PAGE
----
John Key has officially been appointed a Knight of the New Zealand Order of Merit.
The former Prime Minister received the honour for services to the State at an investiture ceremony at Auckland's Government House this morning.
MC Hewitt Humphrey rattled off a list of Sir John's achievements as Prime Minister, including leading the country through a series of natural disasters and concluding key Treaty settlements.
Dressed in a plain blue suit, Key grinned from ear to ear as the badge was pinned on his blazer.
Sir John was supported by his wife Bronagh, son Max, other members of his family, and Prime Minister Bill English.
It is one of the many honours that Key has received since retiring from politics earlier this year.
Last month, he received an honorary Companion of the Order of Australia in recognition of his "service to Australia-New Zealand relations".
He will also receive an honorary Doctor of Commerce from the University of Canterbury in December.
Key quit as Prime Minister last December and left parliament in April. Next month, he will take up his new position on the Air New Zealand board of directors.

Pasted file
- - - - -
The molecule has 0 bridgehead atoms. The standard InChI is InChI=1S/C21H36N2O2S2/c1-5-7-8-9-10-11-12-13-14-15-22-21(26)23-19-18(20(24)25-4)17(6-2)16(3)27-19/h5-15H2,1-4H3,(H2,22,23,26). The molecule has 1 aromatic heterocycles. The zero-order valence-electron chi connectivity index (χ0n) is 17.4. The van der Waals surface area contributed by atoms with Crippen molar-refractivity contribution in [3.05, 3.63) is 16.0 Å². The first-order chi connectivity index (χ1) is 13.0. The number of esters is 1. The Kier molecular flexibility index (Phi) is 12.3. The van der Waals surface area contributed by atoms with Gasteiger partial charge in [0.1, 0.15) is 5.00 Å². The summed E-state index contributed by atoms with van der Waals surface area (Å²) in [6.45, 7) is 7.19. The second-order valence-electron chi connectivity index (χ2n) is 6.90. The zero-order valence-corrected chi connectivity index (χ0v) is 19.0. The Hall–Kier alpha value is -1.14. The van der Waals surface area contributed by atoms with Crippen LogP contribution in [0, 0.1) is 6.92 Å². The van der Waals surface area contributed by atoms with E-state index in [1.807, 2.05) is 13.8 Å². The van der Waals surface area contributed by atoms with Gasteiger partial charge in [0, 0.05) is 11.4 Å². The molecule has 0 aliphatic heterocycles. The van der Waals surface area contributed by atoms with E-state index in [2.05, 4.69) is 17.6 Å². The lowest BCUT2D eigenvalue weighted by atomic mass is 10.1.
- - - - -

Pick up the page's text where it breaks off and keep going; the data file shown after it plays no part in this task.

Speaking after the ceremony the former Prime Minister said it's a very special day for his family and so many other people who helped him in his role.
"I see it see it as recognition for Bronagh and the kids for the sacrifices they made... I hope everyone can take a bit of joy from it."
Sir John said he considers his leadership through the global financial crisis the greatest achievement as Prime Minister, but added there were a number of other things like the Christchurch earthquake and the Pike River disaster that also stuck in his mind.
"There were so many things that I look back on which were tough times for New Zealand but I hope, in some small part, I could provide leadership to help people through those crises."
When asked if he missed anything about being Prime Minister, he laughed saying he missed the VIP cars because "you can park anywhere and they're very convenient".
But Sir John continued to maintain he'd made the right decision in stepping down.
"I just look back and think I'm really happy with the time I was there, I was proud to be in the roles I was in. I enjoyed it."
He said he met a remarkable number of people from around the world, and thousands of 'everyday Kiwis' who were always very kind to him.
"But no regrets in saying goodbye, you've got to know when you're time is up and I kind of had worked that out."